My Hurricane Dean Survival Bag Contains More Than an Umbrella

• E-mail Adam Housley

Thankfully Dean didn't damage U.S. soil, and while I wish no harm on our neighbors in the Caribbean or to the south, the Category 5 that made Texas a bit uneasy, prepared us for the coming season.

After six hurricanes and then a year off from storms, I had to spend a couple of hours repacking my hurricane bag before heading to South Texas. Many have asked, "What exactly do you take to a hurricane? An umbrella won’t work." Like the whole Adam and Eve jokes that stretch back to grade school, this question, believe it or not, has become quite common.

So to answer the inquiries, all of us who cover the monster storms have our own version of the necessities. I bring two checked bags, one with gear specifically for the storm and one with clothes that I hope stay dry for when the storm has passed. This year I forked over some cash and decided that bags with wheels will keep me in the game longer.

First thing in the gear bag are my shoulder high waders. During hurricane Rita these came in handy when waters flooded so many areas of southern Louisiana. They are a bit heavy duty, but provide protection from sharp objects underwater and unseen dangers caused by hurricanes. In fact, amongst the public, most injuries and deaths actually occur after the storm, not during it.

Alongside the waders are two sets of rain gear (pants and jackets) and our new bright blue FOX News hurricane coats. Those at the New York headquarters sent them our way and they have a removable fleece liner that can also double as a light jacket. They are bright and that should make the photographers happy when the power goes out and all we have are camera lights to show the shot. Dark jackets can make the lighting a bit tough.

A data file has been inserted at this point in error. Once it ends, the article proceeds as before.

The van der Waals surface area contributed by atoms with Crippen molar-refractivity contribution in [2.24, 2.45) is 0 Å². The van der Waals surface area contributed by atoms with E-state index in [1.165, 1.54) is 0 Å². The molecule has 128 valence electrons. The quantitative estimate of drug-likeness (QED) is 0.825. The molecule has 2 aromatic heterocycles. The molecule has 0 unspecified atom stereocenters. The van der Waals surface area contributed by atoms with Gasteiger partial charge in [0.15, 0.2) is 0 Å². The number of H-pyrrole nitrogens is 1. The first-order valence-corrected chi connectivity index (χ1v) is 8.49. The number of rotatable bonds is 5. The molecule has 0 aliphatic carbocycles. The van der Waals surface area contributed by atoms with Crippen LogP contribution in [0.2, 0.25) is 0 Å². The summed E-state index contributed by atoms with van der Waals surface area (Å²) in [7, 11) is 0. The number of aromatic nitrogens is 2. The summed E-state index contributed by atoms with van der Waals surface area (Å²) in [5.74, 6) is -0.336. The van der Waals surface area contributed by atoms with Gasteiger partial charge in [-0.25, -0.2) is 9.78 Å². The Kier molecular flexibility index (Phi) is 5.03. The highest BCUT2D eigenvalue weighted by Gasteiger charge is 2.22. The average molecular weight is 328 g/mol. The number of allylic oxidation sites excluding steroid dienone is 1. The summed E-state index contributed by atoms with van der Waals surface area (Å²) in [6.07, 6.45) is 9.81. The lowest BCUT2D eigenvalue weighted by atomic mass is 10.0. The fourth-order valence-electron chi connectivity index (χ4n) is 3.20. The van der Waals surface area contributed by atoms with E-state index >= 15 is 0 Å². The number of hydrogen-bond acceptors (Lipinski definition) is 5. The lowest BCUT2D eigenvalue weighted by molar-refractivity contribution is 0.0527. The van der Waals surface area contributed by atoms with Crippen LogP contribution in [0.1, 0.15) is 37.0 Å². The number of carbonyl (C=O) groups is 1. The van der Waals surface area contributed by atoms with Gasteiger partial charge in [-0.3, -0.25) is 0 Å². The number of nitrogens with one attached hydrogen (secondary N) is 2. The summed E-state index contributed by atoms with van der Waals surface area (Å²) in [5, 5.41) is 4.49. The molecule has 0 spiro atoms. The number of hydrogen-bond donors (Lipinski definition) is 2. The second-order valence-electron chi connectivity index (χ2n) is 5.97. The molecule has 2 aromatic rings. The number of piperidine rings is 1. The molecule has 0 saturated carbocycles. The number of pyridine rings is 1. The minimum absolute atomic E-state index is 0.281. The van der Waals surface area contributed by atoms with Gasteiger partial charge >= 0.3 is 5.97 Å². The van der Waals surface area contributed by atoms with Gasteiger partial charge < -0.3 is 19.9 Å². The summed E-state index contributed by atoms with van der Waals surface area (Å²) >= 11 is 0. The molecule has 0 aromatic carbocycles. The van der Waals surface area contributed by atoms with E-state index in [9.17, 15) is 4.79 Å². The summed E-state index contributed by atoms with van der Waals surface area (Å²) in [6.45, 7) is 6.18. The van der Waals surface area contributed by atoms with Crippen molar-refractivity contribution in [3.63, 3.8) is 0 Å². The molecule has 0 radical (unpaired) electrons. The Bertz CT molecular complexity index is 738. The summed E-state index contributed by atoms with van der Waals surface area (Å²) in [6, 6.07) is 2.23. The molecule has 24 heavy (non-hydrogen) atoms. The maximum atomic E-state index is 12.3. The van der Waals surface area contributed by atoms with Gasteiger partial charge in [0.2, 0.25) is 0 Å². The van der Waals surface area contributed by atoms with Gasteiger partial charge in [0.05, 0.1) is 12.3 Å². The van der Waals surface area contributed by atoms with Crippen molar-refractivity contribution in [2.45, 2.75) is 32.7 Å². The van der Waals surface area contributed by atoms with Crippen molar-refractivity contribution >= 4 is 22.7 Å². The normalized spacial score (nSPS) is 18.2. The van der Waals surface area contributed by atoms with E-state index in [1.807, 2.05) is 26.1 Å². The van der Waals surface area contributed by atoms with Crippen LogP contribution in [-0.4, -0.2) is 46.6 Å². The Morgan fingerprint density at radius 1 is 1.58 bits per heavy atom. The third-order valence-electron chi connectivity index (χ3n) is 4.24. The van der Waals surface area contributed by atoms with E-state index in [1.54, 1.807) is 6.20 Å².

Of course, inside the gear bag are boots, gloves and a hat, but there are some other things that might surprise you. I add a wind meter to read the power of Mother Nature; also, a hand cleaner, a quick-drying towel, a stainless steel mug for my bottled drinking water (also in the bag), a nice sized medical kit, and eye goggles like the ones made famous by my colleague Steve Harrigan, although I haven't put them on during a storm yet.

In the kit I also include a couple of flashlights, bug spray, extra batteries, a leathman tool and also a small-sized tool kit. The tools always come in handy because in past hurricanes we used them to fix doors, camera tripods, even fixed tires; I have changed tires in every hurricane but one!

The final three items are also very important. In the side pocket I add a power inverter, so we can use our car to charge phones, radios, etc. Alongside the inverter is an electric tea pot that can be used to boil water or even make coffee and tea. But the most important device — a portable satellite radio unit. It allows us to stay apprised of the latest weather and news reports, while being able to hear our own FOX News Channel coverage.

I did forget to mention one thing, our sat phone. I didn't include it because I don't own one. We bring it from our Los Angeles bureau and it is shared — and extremely important.

I hope this answers all of your questions. We do stock up on food, water and fuel in our large rental SUV's, and our personal bag has clothes and toiletries. Any suggestions you might have are always welcome; after all, I might be able to find a little more room!

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Adam Housley joined FOX News Channel in 2001 as a Los Angeles-based correspondent. Most recently, Housley reported from President Ford's funeral. He also reported from Nicaragua and El Salvador on the war against drugs and scored an exclusive interview with Sandinista leader, Daniel Ortega. You can read his full bio here.

Adam Housley joined Fox News Channel (FNC) in 2001 and currently serves as a Los Angeles-based senior correspondent.